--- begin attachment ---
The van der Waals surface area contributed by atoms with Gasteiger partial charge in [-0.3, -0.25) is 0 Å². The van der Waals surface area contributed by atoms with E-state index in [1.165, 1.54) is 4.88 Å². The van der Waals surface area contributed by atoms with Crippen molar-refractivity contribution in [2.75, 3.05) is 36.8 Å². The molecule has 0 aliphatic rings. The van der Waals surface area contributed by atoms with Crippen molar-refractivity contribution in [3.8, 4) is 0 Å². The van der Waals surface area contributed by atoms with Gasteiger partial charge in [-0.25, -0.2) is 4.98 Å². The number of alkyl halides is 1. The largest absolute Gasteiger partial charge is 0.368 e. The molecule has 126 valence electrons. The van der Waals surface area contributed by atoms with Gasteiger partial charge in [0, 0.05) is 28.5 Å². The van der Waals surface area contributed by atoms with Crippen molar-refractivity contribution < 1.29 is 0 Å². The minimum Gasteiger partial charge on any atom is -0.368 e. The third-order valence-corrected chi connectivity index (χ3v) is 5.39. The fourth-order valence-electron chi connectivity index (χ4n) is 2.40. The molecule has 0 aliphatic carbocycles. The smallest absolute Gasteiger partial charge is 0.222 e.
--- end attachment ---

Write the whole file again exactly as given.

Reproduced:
The van der Waals surface area contributed by atoms with Gasteiger partial charge in [-0.3, -0.25) is 0 Å². The van der Waals surface area contributed by atoms with E-state index in [1.165, 1.54) is 4.88 Å². The van der Waals surface area contributed by atoms with Crippen molar-refractivity contribution in [2.75, 3.05) is 36.8 Å². The molecule has 0 aliphatic rings. The van der Waals surface area contributed by atoms with Crippen molar-refractivity contribution in [3.8, 4) is 0 Å². The van der Waals surface area contributed by atoms with Gasteiger partial charge in [-0.25, -0.2) is 4.98 Å². The number of alkyl halides is 1. The largest absolute Gasteiger partial charge is 0.368 e. The molecule has 126 valence electrons. The van der Waals surface area contributed by atoms with Gasteiger partial charge in [0, 0.05) is 28.5 Å². The van der Waals surface area contributed by atoms with Crippen molar-refractivity contribution < 1.29 is 0 Å². The minimum Gasteiger partial charge on any atom is -0.368 e. The third-order valence-corrected chi connectivity index (χ3v) is 5.39. The fourth-order valence-electron chi connectivity index (χ4n) is 2.40. The molecule has 0 aliphatic carbocycles. The smallest absolute Gasteiger partial charge is 0.222 e.